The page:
Phosphorus composition of sinking particles in the Guaymas Basin, Gulf of California
Limnol. Oceanogr., 56(3), 2011, 1093-1105 | DOI: 10.4319/lo.2011.56.3.1093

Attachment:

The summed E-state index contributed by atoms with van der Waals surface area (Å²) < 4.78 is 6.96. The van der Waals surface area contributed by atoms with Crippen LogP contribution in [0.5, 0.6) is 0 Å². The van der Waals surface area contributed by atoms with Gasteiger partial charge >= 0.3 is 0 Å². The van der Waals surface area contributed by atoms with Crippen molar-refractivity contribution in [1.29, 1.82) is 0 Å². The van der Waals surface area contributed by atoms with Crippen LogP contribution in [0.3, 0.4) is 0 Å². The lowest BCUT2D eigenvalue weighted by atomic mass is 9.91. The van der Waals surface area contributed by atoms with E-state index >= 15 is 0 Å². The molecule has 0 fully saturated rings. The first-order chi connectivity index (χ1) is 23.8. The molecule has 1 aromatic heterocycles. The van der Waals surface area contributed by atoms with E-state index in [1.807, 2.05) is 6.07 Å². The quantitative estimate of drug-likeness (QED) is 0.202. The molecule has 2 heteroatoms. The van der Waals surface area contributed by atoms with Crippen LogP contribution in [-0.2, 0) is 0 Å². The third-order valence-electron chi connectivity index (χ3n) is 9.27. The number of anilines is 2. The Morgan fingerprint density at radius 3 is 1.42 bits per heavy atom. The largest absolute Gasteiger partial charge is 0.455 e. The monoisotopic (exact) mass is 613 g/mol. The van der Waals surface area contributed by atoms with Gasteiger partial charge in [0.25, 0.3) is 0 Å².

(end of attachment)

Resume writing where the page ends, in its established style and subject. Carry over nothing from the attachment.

ABSTRACT: Phosphorus (P) composition and fluxes were measured in samples collected using a moored sediment trap located at 500 m in depth in the center of Guaymas Basin, Gulf of California, from February 1991 through September 1997. P composition was measured using a sequential extraction technique that chemically separates the particulate inorganic P (PIP) pool into exchangeable, oxide-bound, authigenic, and detrital phases. PIP comprised 69% ± 15% of the total particulate P pool, with significantly higher concentrations during the rainy summer. Strong relationships between authigenic and detrital P fluxes with lithogenic material (r2 ≥ 0.85) indicate that a significant component of PIP is terrestrially derived and varies with large-scale changes in regional climate. Particulate organic P (POP) fluxes were significantly higher during the winter as a result of stimulation of biological production during upwelling. Average particulate organic carbon (POC) : POP ratios also varied seasonally, with higher ratios in the summer (221) vs. the winter (158). The fact that POC fluxes remained relatively constant throughout the year indicates that in winter, fresher, less degraded organic material was more effectively transported to depth. Strong correlations between POP and opal fluxes (r2 = 0.63) further support a ballast mechanism, whereby enhanced sinking rates reduce the time during which organic matter is subjected to water column degradation. Compared to trap concentrations, POP is preferentially remineralized over PIP, in concert with an increase in the authigenic P pool; this signifies rapid diagenetic transformations of sedimentary P between the sediment trap and underlying sediments.